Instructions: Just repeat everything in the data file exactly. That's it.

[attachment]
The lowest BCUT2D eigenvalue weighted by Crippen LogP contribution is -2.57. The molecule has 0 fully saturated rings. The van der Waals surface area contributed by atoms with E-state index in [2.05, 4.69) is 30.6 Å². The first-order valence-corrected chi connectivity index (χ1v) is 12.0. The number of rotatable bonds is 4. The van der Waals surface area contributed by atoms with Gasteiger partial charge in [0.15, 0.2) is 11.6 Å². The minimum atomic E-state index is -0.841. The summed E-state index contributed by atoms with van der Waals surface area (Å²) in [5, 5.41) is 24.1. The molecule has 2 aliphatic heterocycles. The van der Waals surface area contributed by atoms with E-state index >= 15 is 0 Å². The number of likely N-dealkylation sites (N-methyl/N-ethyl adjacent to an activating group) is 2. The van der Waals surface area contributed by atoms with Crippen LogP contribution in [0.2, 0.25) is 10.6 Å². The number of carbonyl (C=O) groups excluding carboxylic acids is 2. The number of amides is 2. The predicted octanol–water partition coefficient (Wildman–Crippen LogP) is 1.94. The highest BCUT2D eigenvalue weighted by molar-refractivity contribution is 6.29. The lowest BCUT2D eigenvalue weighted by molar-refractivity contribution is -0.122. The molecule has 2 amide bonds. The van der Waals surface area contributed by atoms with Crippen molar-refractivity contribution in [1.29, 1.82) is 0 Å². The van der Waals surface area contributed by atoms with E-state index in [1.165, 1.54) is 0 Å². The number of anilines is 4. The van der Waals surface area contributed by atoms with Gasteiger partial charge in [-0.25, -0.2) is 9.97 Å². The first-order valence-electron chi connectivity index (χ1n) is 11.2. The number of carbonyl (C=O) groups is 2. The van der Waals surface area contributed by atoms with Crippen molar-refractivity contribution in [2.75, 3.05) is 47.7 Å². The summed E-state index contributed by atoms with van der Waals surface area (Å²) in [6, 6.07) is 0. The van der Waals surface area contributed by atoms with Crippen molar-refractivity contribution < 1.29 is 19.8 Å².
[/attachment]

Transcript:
The lowest BCUT2D eigenvalue weighted by Crippen LogP contribution is -2.57. The molecule has 0 fully saturated rings. The van der Waals surface area contributed by atoms with E-state index in [2.05, 4.69) is 30.6 Å². The first-order valence-corrected chi connectivity index (χ1v) is 12.0. The number of rotatable bonds is 4. The van der Waals surface area contributed by atoms with Gasteiger partial charge in [0.15, 0.2) is 11.6 Å². The minimum atomic E-state index is -0.841. The summed E-state index contributed by atoms with van der Waals surface area (Å²) in [5, 5.41) is 24.1. The molecule has 2 aliphatic heterocycles. The van der Waals surface area contributed by atoms with E-state index >= 15 is 0 Å². The number of likely N-dealkylation sites (N-methyl/N-ethyl adjacent to an activating group) is 2. The van der Waals surface area contributed by atoms with Crippen LogP contribution in [0.2, 0.25) is 10.6 Å². The number of carbonyl (C=O) groups excluding carboxylic acids is 2. The number of amides is 2. The predicted octanol–water partition coefficient (Wildman–Crippen LogP) is 1.94. The highest BCUT2D eigenvalue weighted by molar-refractivity contribution is 6.29. The lowest BCUT2D eigenvalue weighted by molar-refractivity contribution is -0.122. The molecule has 2 amide bonds. The van der Waals surface area contributed by atoms with Crippen molar-refractivity contribution in [1.29, 1.82) is 0 Å². The van der Waals surface area contributed by atoms with E-state index in [1.165, 1.54) is 0 Å². The number of anilines is 4. The van der Waals surface area contributed by atoms with Gasteiger partial charge in [-0.25, -0.2) is 9.97 Å². The first-order valence-electron chi connectivity index (χ1n) is 11.2. The number of carbonyl (C=O) groups is 2. The van der Waals surface area contributed by atoms with Crippen molar-refractivity contribution in [2.75, 3.05) is 47.7 Å². The summed E-state index contributed by atoms with van der Waals surface area (Å²) in [6, 6.07) is 0. The van der Waals surface area contributed by atoms with Crippen molar-refractivity contribution < 1.29 is 19.8 Å².